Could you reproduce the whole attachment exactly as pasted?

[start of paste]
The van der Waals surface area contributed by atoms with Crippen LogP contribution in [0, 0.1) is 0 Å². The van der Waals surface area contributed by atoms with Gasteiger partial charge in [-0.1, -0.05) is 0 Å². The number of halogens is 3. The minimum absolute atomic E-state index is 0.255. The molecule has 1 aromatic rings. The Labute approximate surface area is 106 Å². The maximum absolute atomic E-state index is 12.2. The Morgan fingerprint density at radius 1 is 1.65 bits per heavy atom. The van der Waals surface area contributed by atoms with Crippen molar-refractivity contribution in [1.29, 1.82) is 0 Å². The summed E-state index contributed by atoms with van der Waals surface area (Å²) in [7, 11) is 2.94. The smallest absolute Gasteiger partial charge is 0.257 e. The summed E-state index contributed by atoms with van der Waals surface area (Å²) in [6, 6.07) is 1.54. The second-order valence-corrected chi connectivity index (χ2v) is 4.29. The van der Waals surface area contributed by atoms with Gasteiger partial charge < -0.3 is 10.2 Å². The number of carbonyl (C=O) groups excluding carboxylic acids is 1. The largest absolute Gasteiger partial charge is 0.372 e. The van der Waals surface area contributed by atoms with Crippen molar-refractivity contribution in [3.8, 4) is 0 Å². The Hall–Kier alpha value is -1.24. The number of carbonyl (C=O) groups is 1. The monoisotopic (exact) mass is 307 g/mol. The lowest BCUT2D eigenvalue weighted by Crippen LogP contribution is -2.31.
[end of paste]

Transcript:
The van der Waals surface area contributed by atoms with Crippen LogP contribution in [0, 0.1) is 0 Å². The van der Waals surface area contributed by atoms with Gasteiger partial charge in [-0.1, -0.05) is 0 Å². The number of halogens is 3. The minimum absolute atomic E-state index is 0.255. The molecule has 1 aromatic rings. The Labute approximate surface area is 106 Å². The maximum absolute atomic E-state index is 12.2. The Morgan fingerprint density at radius 1 is 1.65 bits per heavy atom. The van der Waals surface area contributed by atoms with Crippen molar-refractivity contribution in [1.29, 1.82) is 0 Å². The summed E-state index contributed by atoms with van der Waals surface area (Å²) in [7, 11) is 2.94. The smallest absolute Gasteiger partial charge is 0.257 e. The summed E-state index contributed by atoms with van der Waals surface area (Å²) in [6, 6.07) is 1.54. The second-order valence-corrected chi connectivity index (χ2v) is 4.29. The van der Waals surface area contributed by atoms with Gasteiger partial charge < -0.3 is 10.2 Å². The number of carbonyl (C=O) groups excluding carboxylic acids is 1. The largest absolute Gasteiger partial charge is 0.372 e. The van der Waals surface area contributed by atoms with Crippen molar-refractivity contribution in [3.8, 4) is 0 Å². The Hall–Kier alpha value is -1.24. The number of carbonyl (C=O) groups is 1. The monoisotopic (exact) mass is 307 g/mol. The lowest BCUT2D eigenvalue weighted by Crippen LogP contribution is -2.31.